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Populism and economic policy: lessons from Central and Eastern Europe

Magnus Feldmann and Mircea Popa

Post-Communist Economies, 2022, vol. 34, issue 2, 219-245

Abstract: A growing literature has identified a coherent economic model associated with populist governments in Central and Eastern Europe. This model runs counter to some aspects of the former neoliberal consensus in the region and to established theories of good governance. Considering three cases which are representative of these developments – Poland (since 2015), Hungary (since 2010), and Romania (2016–19) – we argue that a major unexplained puzzle is the relatively good economic performance of such governments. We develop three interrelated explanations for this apparent puzzle and test them using quantitative data. First, macroeconomic data show that the populist rhetoric of these parties is not associated with classical macroeconomic populism. Second, government accounting data show that public spending has been targeted towards specific groups and has not led to increasing tax burdens. Third, firm-level data on business confidence and institutional perceptions show no obvious negative effects associated with these governments.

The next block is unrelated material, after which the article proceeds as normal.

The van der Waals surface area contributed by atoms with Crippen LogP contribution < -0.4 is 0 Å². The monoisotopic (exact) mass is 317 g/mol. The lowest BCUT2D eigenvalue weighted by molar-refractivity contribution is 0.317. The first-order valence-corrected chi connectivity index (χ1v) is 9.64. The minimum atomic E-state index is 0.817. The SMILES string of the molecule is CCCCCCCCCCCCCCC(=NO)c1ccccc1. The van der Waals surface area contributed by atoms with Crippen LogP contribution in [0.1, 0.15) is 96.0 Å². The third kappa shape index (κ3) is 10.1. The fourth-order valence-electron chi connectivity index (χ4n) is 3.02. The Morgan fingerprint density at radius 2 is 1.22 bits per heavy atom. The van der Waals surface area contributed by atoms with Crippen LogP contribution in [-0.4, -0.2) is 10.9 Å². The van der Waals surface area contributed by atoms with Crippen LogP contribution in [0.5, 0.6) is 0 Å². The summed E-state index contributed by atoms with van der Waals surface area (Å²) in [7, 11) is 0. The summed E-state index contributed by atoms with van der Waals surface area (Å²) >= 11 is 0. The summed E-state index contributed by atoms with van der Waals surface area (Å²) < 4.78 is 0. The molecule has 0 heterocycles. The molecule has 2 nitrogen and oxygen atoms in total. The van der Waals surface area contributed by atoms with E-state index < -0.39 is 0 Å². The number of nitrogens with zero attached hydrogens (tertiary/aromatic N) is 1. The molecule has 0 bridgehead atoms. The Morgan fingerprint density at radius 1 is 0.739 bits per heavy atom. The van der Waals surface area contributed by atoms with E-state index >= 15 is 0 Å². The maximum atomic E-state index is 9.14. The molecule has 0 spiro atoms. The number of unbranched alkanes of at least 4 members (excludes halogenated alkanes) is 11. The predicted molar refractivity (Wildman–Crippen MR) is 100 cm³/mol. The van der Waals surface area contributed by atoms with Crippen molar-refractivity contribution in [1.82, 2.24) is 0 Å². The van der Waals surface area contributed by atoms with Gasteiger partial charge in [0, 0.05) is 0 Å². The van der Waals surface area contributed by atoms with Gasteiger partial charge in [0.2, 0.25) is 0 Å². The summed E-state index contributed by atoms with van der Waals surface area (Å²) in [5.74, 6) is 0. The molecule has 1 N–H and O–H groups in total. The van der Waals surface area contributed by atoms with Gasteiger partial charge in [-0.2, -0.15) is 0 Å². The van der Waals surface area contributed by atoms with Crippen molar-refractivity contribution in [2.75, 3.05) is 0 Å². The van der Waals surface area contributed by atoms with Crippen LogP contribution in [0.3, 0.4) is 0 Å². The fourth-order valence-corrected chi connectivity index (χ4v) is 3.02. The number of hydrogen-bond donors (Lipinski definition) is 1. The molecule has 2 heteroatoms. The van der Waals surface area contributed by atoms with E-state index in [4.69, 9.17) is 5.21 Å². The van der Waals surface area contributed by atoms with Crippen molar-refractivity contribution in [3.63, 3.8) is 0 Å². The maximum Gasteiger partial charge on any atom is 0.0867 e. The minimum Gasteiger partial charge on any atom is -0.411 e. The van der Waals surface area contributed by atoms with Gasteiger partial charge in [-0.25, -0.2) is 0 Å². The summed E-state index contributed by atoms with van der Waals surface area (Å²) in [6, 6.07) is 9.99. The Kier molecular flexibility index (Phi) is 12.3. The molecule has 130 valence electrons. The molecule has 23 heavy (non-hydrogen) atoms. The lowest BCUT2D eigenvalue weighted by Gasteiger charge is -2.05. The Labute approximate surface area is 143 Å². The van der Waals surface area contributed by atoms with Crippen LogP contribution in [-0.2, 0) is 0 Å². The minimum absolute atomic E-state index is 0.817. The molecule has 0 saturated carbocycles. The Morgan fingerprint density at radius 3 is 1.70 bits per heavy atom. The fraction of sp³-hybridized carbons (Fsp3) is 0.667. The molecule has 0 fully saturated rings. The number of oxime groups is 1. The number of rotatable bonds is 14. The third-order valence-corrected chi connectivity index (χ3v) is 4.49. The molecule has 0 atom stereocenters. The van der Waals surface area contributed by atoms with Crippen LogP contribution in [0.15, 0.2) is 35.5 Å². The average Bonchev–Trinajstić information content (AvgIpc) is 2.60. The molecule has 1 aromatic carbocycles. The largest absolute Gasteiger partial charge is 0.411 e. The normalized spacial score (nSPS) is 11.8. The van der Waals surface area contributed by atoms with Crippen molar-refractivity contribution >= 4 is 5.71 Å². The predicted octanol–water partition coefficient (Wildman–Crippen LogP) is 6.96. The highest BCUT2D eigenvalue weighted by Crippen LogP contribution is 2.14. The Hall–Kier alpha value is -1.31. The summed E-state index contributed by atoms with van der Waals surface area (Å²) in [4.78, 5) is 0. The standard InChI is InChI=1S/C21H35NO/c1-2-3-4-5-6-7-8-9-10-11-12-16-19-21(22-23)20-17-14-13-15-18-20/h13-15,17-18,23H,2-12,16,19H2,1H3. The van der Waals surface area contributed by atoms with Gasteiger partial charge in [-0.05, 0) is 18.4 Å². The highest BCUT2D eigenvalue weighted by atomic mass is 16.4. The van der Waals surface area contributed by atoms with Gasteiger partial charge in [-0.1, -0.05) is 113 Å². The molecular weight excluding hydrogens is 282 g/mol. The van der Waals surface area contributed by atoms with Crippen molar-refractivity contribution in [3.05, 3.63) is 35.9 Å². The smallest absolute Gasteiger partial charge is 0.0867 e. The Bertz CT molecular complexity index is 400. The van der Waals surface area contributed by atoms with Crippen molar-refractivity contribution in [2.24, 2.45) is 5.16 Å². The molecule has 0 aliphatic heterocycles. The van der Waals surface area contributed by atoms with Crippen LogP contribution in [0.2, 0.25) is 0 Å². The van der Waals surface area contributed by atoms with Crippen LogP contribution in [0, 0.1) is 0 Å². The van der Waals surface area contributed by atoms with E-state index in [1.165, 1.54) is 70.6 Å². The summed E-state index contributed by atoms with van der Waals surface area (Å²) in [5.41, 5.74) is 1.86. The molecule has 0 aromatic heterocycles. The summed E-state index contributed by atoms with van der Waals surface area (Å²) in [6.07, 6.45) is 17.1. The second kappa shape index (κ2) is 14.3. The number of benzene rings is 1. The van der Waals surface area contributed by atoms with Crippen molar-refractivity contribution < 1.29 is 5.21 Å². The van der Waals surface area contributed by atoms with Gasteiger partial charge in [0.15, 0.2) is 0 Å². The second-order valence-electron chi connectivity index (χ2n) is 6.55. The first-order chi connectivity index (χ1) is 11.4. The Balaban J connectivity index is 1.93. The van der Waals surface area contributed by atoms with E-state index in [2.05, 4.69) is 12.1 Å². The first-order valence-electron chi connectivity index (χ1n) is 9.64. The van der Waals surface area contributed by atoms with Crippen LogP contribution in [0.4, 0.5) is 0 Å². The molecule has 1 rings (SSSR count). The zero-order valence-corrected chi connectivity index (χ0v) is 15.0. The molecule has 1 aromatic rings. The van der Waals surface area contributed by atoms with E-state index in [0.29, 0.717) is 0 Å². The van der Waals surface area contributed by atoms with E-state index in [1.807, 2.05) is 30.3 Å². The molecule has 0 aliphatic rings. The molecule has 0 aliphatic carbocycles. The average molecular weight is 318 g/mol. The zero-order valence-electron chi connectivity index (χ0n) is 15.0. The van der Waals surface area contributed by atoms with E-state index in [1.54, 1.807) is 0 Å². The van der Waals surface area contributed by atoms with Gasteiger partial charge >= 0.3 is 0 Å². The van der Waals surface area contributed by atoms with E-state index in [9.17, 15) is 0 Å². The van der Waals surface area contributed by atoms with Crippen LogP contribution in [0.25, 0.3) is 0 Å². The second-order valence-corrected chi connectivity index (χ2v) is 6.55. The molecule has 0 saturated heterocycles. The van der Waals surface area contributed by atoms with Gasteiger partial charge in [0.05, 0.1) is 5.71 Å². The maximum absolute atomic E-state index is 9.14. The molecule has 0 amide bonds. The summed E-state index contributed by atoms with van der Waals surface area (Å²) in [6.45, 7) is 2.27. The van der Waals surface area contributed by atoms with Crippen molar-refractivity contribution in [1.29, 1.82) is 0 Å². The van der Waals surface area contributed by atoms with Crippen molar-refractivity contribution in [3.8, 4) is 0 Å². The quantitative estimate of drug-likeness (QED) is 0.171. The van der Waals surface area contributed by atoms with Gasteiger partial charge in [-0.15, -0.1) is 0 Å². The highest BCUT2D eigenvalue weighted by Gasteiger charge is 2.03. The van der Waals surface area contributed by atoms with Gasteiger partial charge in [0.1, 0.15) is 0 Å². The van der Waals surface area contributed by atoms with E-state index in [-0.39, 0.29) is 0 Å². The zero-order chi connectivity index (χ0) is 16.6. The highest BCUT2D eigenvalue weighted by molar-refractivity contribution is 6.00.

Date: 2022
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DOI: 10.1080/14631377.2022.2029253

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